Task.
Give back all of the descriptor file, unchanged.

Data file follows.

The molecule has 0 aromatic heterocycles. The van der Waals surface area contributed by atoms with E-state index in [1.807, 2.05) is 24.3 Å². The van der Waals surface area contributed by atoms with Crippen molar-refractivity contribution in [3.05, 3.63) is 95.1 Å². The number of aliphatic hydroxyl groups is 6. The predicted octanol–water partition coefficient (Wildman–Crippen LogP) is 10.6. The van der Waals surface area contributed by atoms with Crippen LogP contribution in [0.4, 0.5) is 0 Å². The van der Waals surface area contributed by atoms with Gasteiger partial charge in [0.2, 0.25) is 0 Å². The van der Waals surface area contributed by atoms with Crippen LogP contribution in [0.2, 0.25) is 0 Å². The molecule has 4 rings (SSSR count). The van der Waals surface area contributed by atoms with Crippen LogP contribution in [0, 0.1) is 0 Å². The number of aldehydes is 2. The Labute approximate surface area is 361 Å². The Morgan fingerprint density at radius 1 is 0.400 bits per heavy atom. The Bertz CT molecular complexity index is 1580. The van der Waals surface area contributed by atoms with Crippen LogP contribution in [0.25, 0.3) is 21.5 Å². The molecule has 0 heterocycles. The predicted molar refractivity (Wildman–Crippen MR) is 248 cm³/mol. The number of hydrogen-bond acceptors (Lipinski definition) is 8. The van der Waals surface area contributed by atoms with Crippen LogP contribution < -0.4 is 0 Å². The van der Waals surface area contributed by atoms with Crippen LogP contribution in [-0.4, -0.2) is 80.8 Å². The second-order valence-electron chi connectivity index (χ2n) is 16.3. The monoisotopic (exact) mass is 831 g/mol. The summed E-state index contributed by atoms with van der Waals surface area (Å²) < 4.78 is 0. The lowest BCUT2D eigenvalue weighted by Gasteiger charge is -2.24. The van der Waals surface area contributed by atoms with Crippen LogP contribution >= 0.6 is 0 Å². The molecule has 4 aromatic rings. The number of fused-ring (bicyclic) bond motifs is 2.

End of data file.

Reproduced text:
The molecule has 0 aromatic heterocycles. The van der Waals surface area contributed by atoms with E-state index in [1.807, 2.05) is 24.3 Å². The van der Waals surface area contributed by atoms with Crippen molar-refractivity contribution in [3.05, 3.63) is 95.1 Å². The number of aliphatic hydroxyl groups is 6. The predicted octanol–water partition coefficient (Wildman–Crippen LogP) is 10.6. The van der Waals surface area contributed by atoms with Crippen LogP contribution in [0.4, 0.5) is 0 Å². The van der Waals surface area contributed by atoms with Gasteiger partial charge in [0.2, 0.25) is 0 Å². The van der Waals surface area contributed by atoms with Crippen LogP contribution in [0.2, 0.25) is 0 Å². The molecule has 4 rings (SSSR count). The van der Waals surface area contributed by atoms with Crippen LogP contribution in [0, 0.1) is 0 Å². The number of aldehydes is 2. The Labute approximate surface area is 361 Å². The Morgan fingerprint density at radius 1 is 0.400 bits per heavy atom. The Bertz CT molecular complexity index is 1580. The van der Waals surface area contributed by atoms with Crippen LogP contribution in [0.25, 0.3) is 21.5 Å². The molecule has 0 heterocycles. The predicted molar refractivity (Wildman–Crippen MR) is 248 cm³/mol. The number of hydrogen-bond acceptors (Lipinski definition) is 8. The van der Waals surface area contributed by atoms with Crippen LogP contribution < -0.4 is 0 Å². The van der Waals surface area contributed by atoms with Crippen LogP contribution in [-0.4, -0.2) is 80.8 Å². The second-order valence-electron chi connectivity index (χ2n) is 16.3. The monoisotopic (exact) mass is 831 g/mol. The summed E-state index contributed by atoms with van der Waals surface area (Å²) < 4.78 is 0. The lowest BCUT2D eigenvalue weighted by Gasteiger charge is -2.24. The van der Waals surface area contributed by atoms with Crippen LogP contribution >= 0.6 is 0 Å². The molecule has 4 aromatic rings. The number of fused-ring (bicyclic) bond motifs is 2.